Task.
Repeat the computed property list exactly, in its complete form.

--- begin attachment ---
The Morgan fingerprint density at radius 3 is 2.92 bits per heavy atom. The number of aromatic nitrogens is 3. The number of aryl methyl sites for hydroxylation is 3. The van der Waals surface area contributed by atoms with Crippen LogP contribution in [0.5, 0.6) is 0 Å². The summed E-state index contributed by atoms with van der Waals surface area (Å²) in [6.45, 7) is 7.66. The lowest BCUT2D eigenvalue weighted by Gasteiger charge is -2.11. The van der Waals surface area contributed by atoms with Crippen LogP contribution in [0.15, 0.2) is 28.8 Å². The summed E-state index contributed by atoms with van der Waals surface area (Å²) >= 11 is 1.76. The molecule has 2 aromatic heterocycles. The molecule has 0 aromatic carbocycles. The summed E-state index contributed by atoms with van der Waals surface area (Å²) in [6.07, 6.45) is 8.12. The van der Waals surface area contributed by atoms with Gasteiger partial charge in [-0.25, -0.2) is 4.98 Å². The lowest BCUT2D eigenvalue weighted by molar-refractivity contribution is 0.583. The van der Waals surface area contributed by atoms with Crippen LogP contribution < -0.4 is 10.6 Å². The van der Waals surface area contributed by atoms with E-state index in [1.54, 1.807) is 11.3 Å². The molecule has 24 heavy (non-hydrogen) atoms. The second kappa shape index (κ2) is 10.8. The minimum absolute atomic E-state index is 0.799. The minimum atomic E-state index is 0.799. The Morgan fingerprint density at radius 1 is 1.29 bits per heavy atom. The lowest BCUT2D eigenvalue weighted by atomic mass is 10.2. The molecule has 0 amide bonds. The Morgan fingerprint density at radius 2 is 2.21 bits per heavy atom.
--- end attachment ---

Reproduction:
The Morgan fingerprint density at radius 3 is 2.92 bits per heavy atom. The number of aromatic nitrogens is 3. The number of aryl methyl sites for hydroxylation is 3. The van der Waals surface area contributed by atoms with Crippen LogP contribution in [0.5, 0.6) is 0 Å². The summed E-state index contributed by atoms with van der Waals surface area (Å²) in [6.45, 7) is 7.66. The lowest BCUT2D eigenvalue weighted by Gasteiger charge is -2.11. The van der Waals surface area contributed by atoms with Crippen LogP contribution in [0.15, 0.2) is 28.8 Å². The summed E-state index contributed by atoms with van der Waals surface area (Å²) >= 11 is 1.76. The molecule has 2 aromatic heterocycles. The molecule has 0 aromatic carbocycles. The summed E-state index contributed by atoms with van der Waals surface area (Å²) in [6.07, 6.45) is 8.12. The van der Waals surface area contributed by atoms with Gasteiger partial charge in [-0.25, -0.2) is 4.98 Å². The lowest BCUT2D eigenvalue weighted by molar-refractivity contribution is 0.583. The van der Waals surface area contributed by atoms with Crippen LogP contribution < -0.4 is 10.6 Å². The van der Waals surface area contributed by atoms with E-state index in [1.54, 1.807) is 11.3 Å². The molecule has 24 heavy (non-hydrogen) atoms. The second kappa shape index (κ2) is 10.8. The minimum absolute atomic E-state index is 0.799. The minimum atomic E-state index is 0.799. The Morgan fingerprint density at radius 1 is 1.29 bits per heavy atom. The lowest BCUT2D eigenvalue weighted by atomic mass is 10.2. The molecule has 0 amide bonds. The Morgan fingerprint density at radius 2 is 2.21 bits per heavy atom.